181. avatar Brian Cham December 6, 2014 1:49 am

    Anton and Nick: It’s all of those problems and more. Anton, from my blog you’ve probably seen my rant about the transcription. I’ve got plenty more where that came from…
    I partially agree with Nick about academics. They have more potential skill but they’re not an automatic benefit, they need collaboration and direction. Academics blindly entering the field and running in circles are no better than amateurs doing the same thing, especially if they let their egos get the better of them.
    Nick I’m not sure what you’re talking about there but I look forward to seeing it.

  182. avatar Diane December 6, 2014 3:38 am

    Dear Anton,
    I’m naturally curious about these persons who see folio 86v as a map of the world, since it was never thought so until I explained it in detail, with cross-references to appropriate documents and imagery.

    Indeed, for all the many visitors who’ve read those posts – covering the map stage by stage and setting the unusual form in its geographical and historical context etc. etc., I don’t think one has expressed themselves convinced. On the contrary, Rene Zandbergen, Rich Santacoloma, and all that mailing list crowd were quite determined that nothing in it suggested a worldmap at all, let alone a western style moralised schematic east-facing ‘mappamundi’ of the Latin sort.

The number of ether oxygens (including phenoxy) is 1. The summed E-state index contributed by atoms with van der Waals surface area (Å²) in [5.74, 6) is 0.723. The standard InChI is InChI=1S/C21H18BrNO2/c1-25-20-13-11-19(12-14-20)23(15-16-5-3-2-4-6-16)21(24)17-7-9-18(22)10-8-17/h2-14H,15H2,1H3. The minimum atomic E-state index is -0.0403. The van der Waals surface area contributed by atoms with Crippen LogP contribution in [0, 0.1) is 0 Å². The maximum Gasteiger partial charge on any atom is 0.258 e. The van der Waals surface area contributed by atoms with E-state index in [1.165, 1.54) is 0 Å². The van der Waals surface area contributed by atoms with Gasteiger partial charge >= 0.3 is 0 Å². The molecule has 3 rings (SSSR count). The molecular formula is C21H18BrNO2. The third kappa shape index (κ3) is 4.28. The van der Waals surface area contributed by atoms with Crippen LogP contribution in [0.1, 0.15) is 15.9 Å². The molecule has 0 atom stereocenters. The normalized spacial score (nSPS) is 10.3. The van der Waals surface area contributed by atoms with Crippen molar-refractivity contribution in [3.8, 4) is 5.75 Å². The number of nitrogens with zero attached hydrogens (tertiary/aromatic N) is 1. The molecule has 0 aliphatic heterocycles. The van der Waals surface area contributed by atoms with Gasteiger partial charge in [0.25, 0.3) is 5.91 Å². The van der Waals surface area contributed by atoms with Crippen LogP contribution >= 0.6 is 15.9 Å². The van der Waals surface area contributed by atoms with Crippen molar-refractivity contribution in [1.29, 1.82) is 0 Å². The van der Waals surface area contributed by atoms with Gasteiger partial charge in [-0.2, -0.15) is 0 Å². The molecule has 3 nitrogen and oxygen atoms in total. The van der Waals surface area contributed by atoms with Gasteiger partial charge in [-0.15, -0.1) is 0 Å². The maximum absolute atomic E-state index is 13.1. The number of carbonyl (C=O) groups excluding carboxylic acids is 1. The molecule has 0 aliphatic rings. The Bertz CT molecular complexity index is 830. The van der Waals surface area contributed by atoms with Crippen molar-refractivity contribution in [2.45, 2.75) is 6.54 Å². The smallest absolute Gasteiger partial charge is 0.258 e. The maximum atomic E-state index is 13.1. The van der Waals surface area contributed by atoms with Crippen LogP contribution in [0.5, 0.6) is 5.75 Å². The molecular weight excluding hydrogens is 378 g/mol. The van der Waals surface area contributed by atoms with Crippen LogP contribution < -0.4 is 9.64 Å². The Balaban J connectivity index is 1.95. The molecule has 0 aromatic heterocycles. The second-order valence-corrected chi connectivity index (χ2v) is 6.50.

So this is wonderful indeed. I shall see whether or not a copy is to be had over here. It will be fun to compare our interpretations.

  183. avatar Diane December 6, 2014 4:09 am

    I’ve had a look at the paper, Anton.

    Thanks.

  184. avatar Anton Alipov December 6, 2014 1:02 pm

    Diane:

    Regarding the map. What I expressed reflected my own trail of thought (once more I should excuse that I sometimes put it in a bit assertive way – because what seems evident to one may not seem the same to others).

    To make it clear, the chain was approximately thus.